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A longitudinal study of habitual entrepreneurs: starters and acquirers

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Author Info

  • Deniz Ucbasaran
  • Mike Wright
  • Paul Westhead

Abstract

This study provides insights into the characteristics and behaviour of habitual starter entrepreneurs (i.e. individuals who have established more than one business) and habitual acquirer entrepreneurs (i.e. individuals who have purchased/acquired more than one business). A human capital perspective is utilized to illustrate that the human capital accumulated by a habitual entrepreneur may influence their subsequent behaviour. Prior business ownership experience is discussed in relation to an entrepreneur's human capital accumulation, as well as their search and business opportunity identification behaviour. A case study approach is used to develop propositions that highlight the similarities and differences between habitual starter and acquirer entrepreneurs. Implications for researchers and practitioners are discussed.

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File URL: http://hdl.handle.net/10.1080/08985620210145009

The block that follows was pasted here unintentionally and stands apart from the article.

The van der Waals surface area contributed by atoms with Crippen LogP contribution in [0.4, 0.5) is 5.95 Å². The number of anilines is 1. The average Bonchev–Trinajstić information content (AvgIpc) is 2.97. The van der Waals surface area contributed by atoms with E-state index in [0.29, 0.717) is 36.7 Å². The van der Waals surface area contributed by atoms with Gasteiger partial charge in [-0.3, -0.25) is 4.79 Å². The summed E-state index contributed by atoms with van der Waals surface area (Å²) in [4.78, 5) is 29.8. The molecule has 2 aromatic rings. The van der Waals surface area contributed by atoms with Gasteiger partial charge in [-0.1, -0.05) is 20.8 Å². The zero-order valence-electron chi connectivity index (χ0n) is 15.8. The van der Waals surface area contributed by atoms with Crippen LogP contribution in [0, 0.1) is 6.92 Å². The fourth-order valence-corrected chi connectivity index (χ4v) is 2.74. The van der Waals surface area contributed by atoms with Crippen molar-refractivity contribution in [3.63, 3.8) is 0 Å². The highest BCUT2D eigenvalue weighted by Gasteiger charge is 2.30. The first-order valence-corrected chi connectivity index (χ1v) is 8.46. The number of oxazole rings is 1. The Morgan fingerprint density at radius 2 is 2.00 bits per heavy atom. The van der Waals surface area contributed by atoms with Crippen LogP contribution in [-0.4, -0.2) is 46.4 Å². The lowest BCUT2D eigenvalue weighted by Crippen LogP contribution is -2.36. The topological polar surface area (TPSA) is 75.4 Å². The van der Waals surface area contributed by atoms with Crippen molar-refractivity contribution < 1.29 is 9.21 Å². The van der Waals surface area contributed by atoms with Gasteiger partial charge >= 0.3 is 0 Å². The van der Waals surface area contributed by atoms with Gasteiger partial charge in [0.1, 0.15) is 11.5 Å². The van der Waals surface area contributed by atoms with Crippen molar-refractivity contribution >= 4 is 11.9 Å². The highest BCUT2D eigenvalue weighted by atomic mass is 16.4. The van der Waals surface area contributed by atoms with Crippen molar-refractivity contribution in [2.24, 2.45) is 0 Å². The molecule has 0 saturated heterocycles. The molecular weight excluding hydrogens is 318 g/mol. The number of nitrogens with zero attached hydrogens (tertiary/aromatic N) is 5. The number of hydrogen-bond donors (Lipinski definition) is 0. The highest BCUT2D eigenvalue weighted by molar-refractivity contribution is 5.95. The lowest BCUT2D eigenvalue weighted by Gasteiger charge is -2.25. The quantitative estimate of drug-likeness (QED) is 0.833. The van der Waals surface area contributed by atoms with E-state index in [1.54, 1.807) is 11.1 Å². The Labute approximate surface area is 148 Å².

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Bibliographic Info

Article provided by Taylor & Francis Journals in its journal Entrepreneurship & Regional Development.

Volume (Year): 15 (2003)
Issue (Month): 3 (July)
Pages: 207-228

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Handle: RePEc:taf:entreg:v:15:y:2003:i:3:p:207-228

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Cited by:
  1. Asplund, Carl-Johan & Léger-Jarniou, Catherine & Tegtmeier, Silke, 2011. "Emerging Student Entrepreneurship – From Ideas to Opportunities. Comparative Study in France, Germany, and Sweden," Economics Papers from University Paris Dauphine 123456789/8470, Paris Dauphine University.
  2. Junfu Zhang, 2011. "The advantage of experienced start-up founders in venture capital acquisition: evidence from serial entrepreneurs," Small Business Economics, Springer, vol. 36(2), pages 187-208, February.
  3. Rui Baptista & Murat Karaöz & Joana Mendonça, 2014. "The impact of human capital on the early success of necessity versus opportunity-based entrepreneurs," Small Business Economics, Springer, vol. 42(4), pages 831-847, April.
  4. Parker, Simon C., 2013. "Do serial entrepreneurs run successively better-performing businesses?," Journal of Business Venturing, Elsevier, vol. 28(5), pages 652-666.
  5. Vera Rocha & Anabela Carneiro & Celeste Amorim Varum, 2013. "Serial entrepreneurship, learning by doing and self-selection," CEF.UP Working Papers 1312, Universidade do Porto, Faculdade de Economia do Porto.
  6. Grichnik, Dietmar & Brinckmann, Jan & Singh, Luv & Manigart, Sophie, 2014. "Beyond environmental scarcity: Human and social capital as driving forces of bootstrapping activities," Journal of Business Venturing, Elsevier, vol. 29(2), pages 310-326.

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